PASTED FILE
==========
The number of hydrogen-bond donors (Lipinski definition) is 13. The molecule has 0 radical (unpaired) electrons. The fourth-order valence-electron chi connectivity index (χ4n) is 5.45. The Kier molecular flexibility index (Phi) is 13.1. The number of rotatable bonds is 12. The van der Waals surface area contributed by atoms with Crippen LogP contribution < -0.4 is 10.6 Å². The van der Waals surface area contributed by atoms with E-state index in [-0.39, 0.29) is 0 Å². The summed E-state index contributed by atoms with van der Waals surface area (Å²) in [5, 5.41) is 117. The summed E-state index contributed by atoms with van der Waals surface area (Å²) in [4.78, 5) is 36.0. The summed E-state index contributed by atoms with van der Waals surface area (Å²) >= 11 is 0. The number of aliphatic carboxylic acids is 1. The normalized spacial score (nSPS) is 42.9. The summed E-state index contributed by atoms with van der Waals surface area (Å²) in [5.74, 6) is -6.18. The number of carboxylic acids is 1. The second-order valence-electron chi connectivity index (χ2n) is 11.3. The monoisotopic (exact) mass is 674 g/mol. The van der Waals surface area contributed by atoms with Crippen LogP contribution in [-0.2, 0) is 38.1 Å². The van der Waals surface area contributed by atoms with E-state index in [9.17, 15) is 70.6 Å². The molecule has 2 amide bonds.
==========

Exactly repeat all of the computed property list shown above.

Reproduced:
The number of hydrogen-bond donors (Lipinski definition) is 13. The molecule has 0 radical (unpaired) electrons. The fourth-order valence-electron chi connectivity index (χ4n) is 5.45. The Kier molecular flexibility index (Phi) is 13.1. The number of rotatable bonds is 12. The van der Waals surface area contributed by atoms with Crippen LogP contribution < -0.4 is 10.6 Å². The van der Waals surface area contributed by atoms with E-state index in [-0.39, 0.29) is 0 Å². The summed E-state index contributed by atoms with van der Waals surface area (Å²) in [5, 5.41) is 117. The summed E-state index contributed by atoms with van der Waals surface area (Å²) in [4.78, 5) is 36.0. The summed E-state index contributed by atoms with van der Waals surface area (Å²) >= 11 is 0. The number of aliphatic carboxylic acids is 1. The normalized spacial score (nSPS) is 42.9. The summed E-state index contributed by atoms with van der Waals surface area (Å²) in [5.74, 6) is -6.18. The number of carboxylic acids is 1. The second-order valence-electron chi connectivity index (χ2n) is 11.3. The monoisotopic (exact) mass is 674 g/mol. The van der Waals surface area contributed by atoms with Crippen LogP contribution in [-0.2, 0) is 38.1 Å². The van der Waals surface area contributed by atoms with E-state index in [9.17, 15) is 70.6 Å². The molecule has 2 amide bonds.